Many in our industry firmly believe that chemical engineering and, consequently, process safety are complicated areas that only those with sufficient background or training can understand and should address. These specialists are reluctant to share knowledge, which serves to create and maintain a "process safety mystique." Of course, it's true that not everyone in a company is a chemical or other type of engineer. However, limiting access to process safety knowledge and management processes to a few individuals not only makes their lives difficult, but also increases the risk to the organization.
Many companies rely on a process hazards analysis (PHA) done at the site construction and commissioning stage. The operating organization usually doesn't have access to the results of the PHA and the original analysis never is reviewed. The consequence is a lack of knowledge across the operating and maintenance groups about correct safety procedures. This can cause major incidents.
For example, I know of one manufacturer with high risk operations that limited process safety information and the PHA to select individuals. There was no broad communication beyond standard operating procedures (SOPs). Operators were told to do as instructed; they didn't question why or understand the consequences of not following procedures. They had scant knowledge about what to do in case of abnormal or emergency conditions. Because the operators were deemed to have inadequate technical and process knowledge, they also had little empowerment in decision-making. As a result, an event that could have been contained developed into a major incident. Situations like this point up the need to demystify process safety management (PSM) to create a learning organization with a high level of awareness across the company.
NORMALIZATION OF DEVIATIONS
Another factor that contributes to safety incidents is what has been called "normalization of deviations." This usually occurs when what begins as a one-time or temporary departure from prescribed procedure fails to result in negative consequences and, thus, becomes accepted practice.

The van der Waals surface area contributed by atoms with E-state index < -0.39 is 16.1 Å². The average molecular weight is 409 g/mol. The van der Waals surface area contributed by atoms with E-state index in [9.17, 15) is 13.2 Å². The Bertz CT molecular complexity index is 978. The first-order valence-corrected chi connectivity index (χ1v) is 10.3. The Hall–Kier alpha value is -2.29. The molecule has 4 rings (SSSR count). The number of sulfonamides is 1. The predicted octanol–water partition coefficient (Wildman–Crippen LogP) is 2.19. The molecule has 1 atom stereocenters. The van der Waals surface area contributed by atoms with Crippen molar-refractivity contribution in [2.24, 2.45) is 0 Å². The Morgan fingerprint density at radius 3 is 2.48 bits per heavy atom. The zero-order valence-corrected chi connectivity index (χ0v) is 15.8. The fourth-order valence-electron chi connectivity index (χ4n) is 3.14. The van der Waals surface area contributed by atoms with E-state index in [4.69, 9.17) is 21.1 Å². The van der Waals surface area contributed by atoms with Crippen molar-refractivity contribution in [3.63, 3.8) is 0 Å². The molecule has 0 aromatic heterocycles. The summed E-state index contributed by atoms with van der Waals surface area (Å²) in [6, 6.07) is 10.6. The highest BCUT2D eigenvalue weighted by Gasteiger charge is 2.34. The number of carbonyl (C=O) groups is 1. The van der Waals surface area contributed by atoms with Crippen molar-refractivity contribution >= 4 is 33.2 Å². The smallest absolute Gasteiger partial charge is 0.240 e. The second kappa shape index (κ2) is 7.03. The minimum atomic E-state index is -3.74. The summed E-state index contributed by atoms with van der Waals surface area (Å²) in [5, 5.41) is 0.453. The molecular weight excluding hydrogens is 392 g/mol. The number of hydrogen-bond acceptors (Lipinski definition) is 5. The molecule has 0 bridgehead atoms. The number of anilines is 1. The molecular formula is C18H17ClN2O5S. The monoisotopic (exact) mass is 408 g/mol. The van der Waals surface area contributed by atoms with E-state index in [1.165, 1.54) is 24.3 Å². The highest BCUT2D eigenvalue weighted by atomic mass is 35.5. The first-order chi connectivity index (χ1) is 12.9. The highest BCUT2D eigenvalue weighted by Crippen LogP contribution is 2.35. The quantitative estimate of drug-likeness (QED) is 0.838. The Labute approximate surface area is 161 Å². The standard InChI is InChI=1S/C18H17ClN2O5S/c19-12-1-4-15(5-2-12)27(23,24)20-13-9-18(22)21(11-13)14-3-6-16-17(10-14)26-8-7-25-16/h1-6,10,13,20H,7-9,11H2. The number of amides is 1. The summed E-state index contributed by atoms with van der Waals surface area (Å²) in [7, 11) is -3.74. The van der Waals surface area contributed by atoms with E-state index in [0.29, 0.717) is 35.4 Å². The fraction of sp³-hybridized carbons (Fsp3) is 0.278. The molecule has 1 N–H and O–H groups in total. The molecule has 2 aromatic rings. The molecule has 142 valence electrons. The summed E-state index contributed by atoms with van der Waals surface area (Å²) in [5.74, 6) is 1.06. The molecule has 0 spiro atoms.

Consider this process example: A pressure relief device was leaking a flammable material. A replacement wasn't available immediately, so, to avoid leakage, someone closed the manual valve leading to the relief device. The process continued to run with the manual valve in a closed position. Because this temporary solution appeared successful, it became a normal practice. However, one day a pressure buildup occurred — because the pressure relief device wasn't available, there was an explosion. This case illustrates that a culture tolerating serious and long-standing deviations from good safety practice can result in the normalizing of deviations. (For other examples, see "Work on Workarounds." )
Analysis of catastrophic incidents often indicates that numerous warning signals were missed prior to the incident. Many companies tend to downplay minor leaks or small fires and not evaluate them from a worst-case-scenario standpoint. This practice is a serious mistake and can become catastrophic when the same or similar incidents occur repeatedly (Figure 2).
However, warning signs may not always appear before a catastrophic incident. For example, a small leak of a flammable material can instantaneously produce an explosion, depending on the location and proximity to sources of ignition.
Chemical makers, by failing to take sufficient notice of unsafe acts and conditions as well as near misses, are losing opportunities to learn from minor incidents to prevent potential major or catastrophic events — and to create a learning organization that gains knowledge from its experience.